The Australian radio company behind a hoax royal phone call has donated a six-figure sum to the family of nurse Jacintha Saldanha, who killed herself shortly after falling for it.
Southern Cross Austereo made the donation of £289,000 (500,000 Australian dollars) to a trust fund for the benefit of Ms Saldanha's family following an inquest in London yesterday which recorded a suicide verdict after the nurse - who initially answered the fake call - was found hanged three days after the prank was broadcast.
DJ Melanie Greig, who posed as the Queen while the Duchess of Cambridge was being treated at the King Edward VII's Hospital in London for morning sickness, yesterday broke down in tears as she apologised to the family at the hearing for her part in the ruse, in December 2012.
The radio firm today confirmed it had pledged money to the family.
Mel Greig arriving at the inquest into Jacintha Salandha's inquest
A statement said: "We do not assume, of course, that this donation or any amount of money could relieve the feelings of loss felt by Ms Saldanha's family, but it is our hope that it may help them in the future.
"The production of radio programmes, like television programmes, is a collaborative process.
"Radio announcers are an important part of the process, but they are not the final decision makers. There is no fair or reasonable basis on which blame can be apportioned to any individual, including the presenters of the programme.
"Southern Cross Austereo has always accepted full responsibility for the making of the call and its broadcast."
Addressing the 46-year-old mother-of-two's family after the inquest, Ms Greig sobbed as she told them and the packed courtroom: "I really just wanted to say I am truly sorry, I've wanted to say that for so long.
"This tragedy will always stay with me and serve as a constant reminder.
"To the second nurse involved, I am so deeply sorry for what you have had to endure. I pray you have found the strength to live on as best you can.
"I was always concerned about the wellbeing of both nurses and I wish I'd tried harder to stop that prank from being aired."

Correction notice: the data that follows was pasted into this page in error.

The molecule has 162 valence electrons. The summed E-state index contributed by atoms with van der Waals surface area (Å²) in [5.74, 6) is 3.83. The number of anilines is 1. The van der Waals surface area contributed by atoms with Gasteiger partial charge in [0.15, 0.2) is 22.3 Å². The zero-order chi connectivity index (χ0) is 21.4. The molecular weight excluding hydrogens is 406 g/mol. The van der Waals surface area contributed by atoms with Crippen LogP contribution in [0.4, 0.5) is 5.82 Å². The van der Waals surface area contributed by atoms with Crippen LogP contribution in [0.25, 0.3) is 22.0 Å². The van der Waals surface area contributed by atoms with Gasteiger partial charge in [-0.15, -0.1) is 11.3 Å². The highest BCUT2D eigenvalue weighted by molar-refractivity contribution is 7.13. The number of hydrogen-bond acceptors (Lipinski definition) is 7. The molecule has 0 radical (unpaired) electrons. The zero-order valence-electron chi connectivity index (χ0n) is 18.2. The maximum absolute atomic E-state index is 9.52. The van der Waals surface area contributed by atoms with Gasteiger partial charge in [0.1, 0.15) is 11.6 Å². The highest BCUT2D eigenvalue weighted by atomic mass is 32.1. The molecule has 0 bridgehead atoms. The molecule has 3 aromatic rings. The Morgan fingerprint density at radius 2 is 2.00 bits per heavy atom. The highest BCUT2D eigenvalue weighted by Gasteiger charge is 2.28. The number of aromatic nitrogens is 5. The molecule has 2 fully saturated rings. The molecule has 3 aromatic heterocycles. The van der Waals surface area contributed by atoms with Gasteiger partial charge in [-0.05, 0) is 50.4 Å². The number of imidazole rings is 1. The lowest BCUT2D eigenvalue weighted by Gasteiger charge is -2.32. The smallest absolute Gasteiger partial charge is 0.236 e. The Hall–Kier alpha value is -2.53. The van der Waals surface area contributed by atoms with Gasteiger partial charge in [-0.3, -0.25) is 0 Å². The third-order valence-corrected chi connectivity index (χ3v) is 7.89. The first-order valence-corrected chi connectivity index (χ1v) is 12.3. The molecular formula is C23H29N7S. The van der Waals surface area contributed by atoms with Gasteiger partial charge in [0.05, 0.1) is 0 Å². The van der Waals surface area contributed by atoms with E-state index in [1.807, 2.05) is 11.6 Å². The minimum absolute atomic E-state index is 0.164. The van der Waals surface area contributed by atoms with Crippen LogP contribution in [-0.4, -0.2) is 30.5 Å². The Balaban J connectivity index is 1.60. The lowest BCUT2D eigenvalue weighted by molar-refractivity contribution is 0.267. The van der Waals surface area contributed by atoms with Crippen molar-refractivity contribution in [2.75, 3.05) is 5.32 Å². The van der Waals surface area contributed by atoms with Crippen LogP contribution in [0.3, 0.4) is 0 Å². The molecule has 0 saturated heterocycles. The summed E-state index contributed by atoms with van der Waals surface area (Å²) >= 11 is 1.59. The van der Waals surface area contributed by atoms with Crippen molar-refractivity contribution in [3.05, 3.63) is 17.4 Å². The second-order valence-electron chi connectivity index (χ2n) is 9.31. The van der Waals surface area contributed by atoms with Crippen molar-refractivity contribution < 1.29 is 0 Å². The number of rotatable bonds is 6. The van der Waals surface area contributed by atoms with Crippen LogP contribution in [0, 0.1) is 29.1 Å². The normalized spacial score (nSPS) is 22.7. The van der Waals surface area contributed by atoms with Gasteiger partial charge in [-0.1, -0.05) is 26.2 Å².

She went on to urge hospitals and the media to learn from the incident and make sure it was not repeated.
She added: "To fellow announcers and DJs, I urge you to speak up if you don't feel comfortable and consider the feeling of others when trying to make a joke.
"The joke should always be on us, the DJs."
Indian-born Mrs Saldanha was found dead in nursing accommodation on December 7 2012, after Greig and fellow shock-jock Michael Christian broadcast the call on Sydney's 2Day FM on December 4.
Ms Saldanha's only role was to answer the phone to the DJs and, believing the call was from the Queen, put them through to a nurse who revealed details of Kate's condition.
But the two-day inquest at the High Court heard that she held herself responsible for the mistake, despite the private hospital's management supporting her and the other nurse as victims of a cruel joke.
Westminster coroner Dr Fiona Wilcox said there was evidence the hoax had been "pressing on the mind" of the nurse before she killed herself, along with her difficult relationship with a junior colleague who had made a complaint of bullying and harassment against her, which had recently been dismissed.
She did not criticise the DJs or the radio station but, addressing four calls made to the hospital by production staff to gain Mrs Saldanha's consent before the recording aired, added: "If she did take these calls I find it inconceivable she would have consented, as a participant in the call, to its broadcast."